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  Tips for Conquering Your Fear of Change 

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"Change happens. We cannot control it, nor choose when or how it occurs. But we can almost always decide how to confront and get through it," writes Internet entrepreneur David González Castro (co-founder of Anuntis, Spain's leading online classifieds company) in his prologue to a new book about confronting our fear of change and moving forward.

Drawing on seven stories of professionals in transition, author Pablo Foncillas addresses the difficulties and opportunities that come with a career change: whether it be losing a job or taking on a new project with greater responsibility.

There's a common denominator to the book's stories: fear of change can be a paralyzing emotion. This fear can be overcome if we truly know ourselves, learn to dissect our fears and, ultimately, embrace change.

Foncillas has created a sort of alter ego called Professor Cambio (Change), a character who speaks with the book's various protagonists to detect the changes they need to make in their professional lives. Throughout, he offers tools to help them get over their qualms.

Fear of the Unknown
As a first point, Foncillas advises against clinging to one's roots: "Keep alert and ready to move geographically, or change companies, or lifestyles, as soon as you find yourself somewhere that no longer suits you or you sense changes afoot that are not going to benefit you."

Pragmatism, he suggests, is the best tool for dealing with change:
  • Say goodbye to nostalgia. "For life" or "until death do us part" are not realistic concepts in today's business environment.
  • Anticipate change. Being on the lookout for small changes can help you predict major ones.
  • Don't resist. Focus on what you can take on and ignore that which you cannot.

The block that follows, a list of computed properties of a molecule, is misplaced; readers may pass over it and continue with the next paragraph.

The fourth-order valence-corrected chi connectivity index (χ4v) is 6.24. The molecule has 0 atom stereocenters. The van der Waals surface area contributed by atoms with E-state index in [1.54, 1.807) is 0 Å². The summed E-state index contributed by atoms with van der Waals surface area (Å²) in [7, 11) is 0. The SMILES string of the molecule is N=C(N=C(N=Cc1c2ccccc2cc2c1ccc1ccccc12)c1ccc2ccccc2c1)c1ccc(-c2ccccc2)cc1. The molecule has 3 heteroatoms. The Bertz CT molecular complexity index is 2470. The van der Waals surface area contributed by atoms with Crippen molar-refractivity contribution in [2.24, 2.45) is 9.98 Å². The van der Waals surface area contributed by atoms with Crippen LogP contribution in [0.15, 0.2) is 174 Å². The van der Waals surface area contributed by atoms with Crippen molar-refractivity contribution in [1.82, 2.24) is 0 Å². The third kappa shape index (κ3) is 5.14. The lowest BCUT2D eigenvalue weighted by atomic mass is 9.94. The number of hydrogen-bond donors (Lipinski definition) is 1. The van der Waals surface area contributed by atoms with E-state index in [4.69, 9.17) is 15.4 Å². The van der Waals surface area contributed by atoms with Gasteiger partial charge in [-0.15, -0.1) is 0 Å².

• Take the reins. You don't need to wait for a change to happen to anticipate, manage and make the most of it.
Fear of Failure
What if we no longer think of failure as a defeat, but as a "non-victory" and a learning experience?

Take Post-it notes. From the invention of a glue that was considered faulty in 1968 -- it wasn't sticky enough -- the Post-it triumphed in 1977 when it was resurrected to mark pages without damaging them.

We need to avoid paralyzing fear, the book argues, and focus instead on mobilizing fear, within reason. The latter gets us moving -- though at its extreme it could cause us to underestimate challenges and mistake recklessness for courage. Moderation is advised.

The key tool for putting our fears behind us is self-confidence, which is achieved by analyzing our strengths and weaknesses: "This is the only way you will be able to assess whether the challenge you face can be overcome or not." You also learn what you need to improve and move forward.

Fear of Responsibility
Another major obstacle facing executives is the fear of the extra responsibility that comes with a new job. Will a recently promoted professional be up to the task?

A first step for conquering this fear is to establish a protective circle, a group of people who help reduce the risk inherent in decision making.

For this, again, you need confidence, as well as determination and a culture that recognizes the concept of non-victory. Keep your co-workers close and foster a culture of support. This means accepting errors as something natural and potentially constructive.

Good leaders should bring happiness, enthusiasm, energy, entrepreneurship and "lyhörd," or active listening, to their professional relationships. In other words, they should bring a good feeling to work. When starting a new job, these are the essential steps that such leaders should take:
  • Build a strong team. Surround yourself with people who make good leadership even better.
  • Avoid hasty decisions. Embrace doubt and ask a lot of questions.
  • Think and plan carefully, by crunching numbers and talking to people.
  • Bring together all the pieces of the puzzle, and assemble it properly.
  • Communicate. This is essential for bringing the team together.
  • Implement the plan with flexibility, adapting it along the way.
  • Assess the results, starting over if necessary.
Take Notes and Be Ready
Statistics show half of all senior executives are replaced every 18 to 24 months and the harsh reality is that all leave their posts eventually.

Good career management means keeping your doors open, by taking notes and staying on your toes. This means compiling lists of companies and jobs you think you might be a good fit for, as well as lists of people to stay in touch with. You should also dedicate at least 15 minutes a day to keeping those contacts fresh.

By telling seven stories based on true events, Foncillas offers a total of 70 tips throughout the book. The author intends that the proceeds from the book then go to fund 70 grants from Barcelona-based Fundación Exit, which aims to help young people at risk of social exclusion.
This article is based on:  Sin miedo al cambio
Publisher:  EUNSA. Ediciones Universidad de Navarra
Year:  2016
Language:  Spanish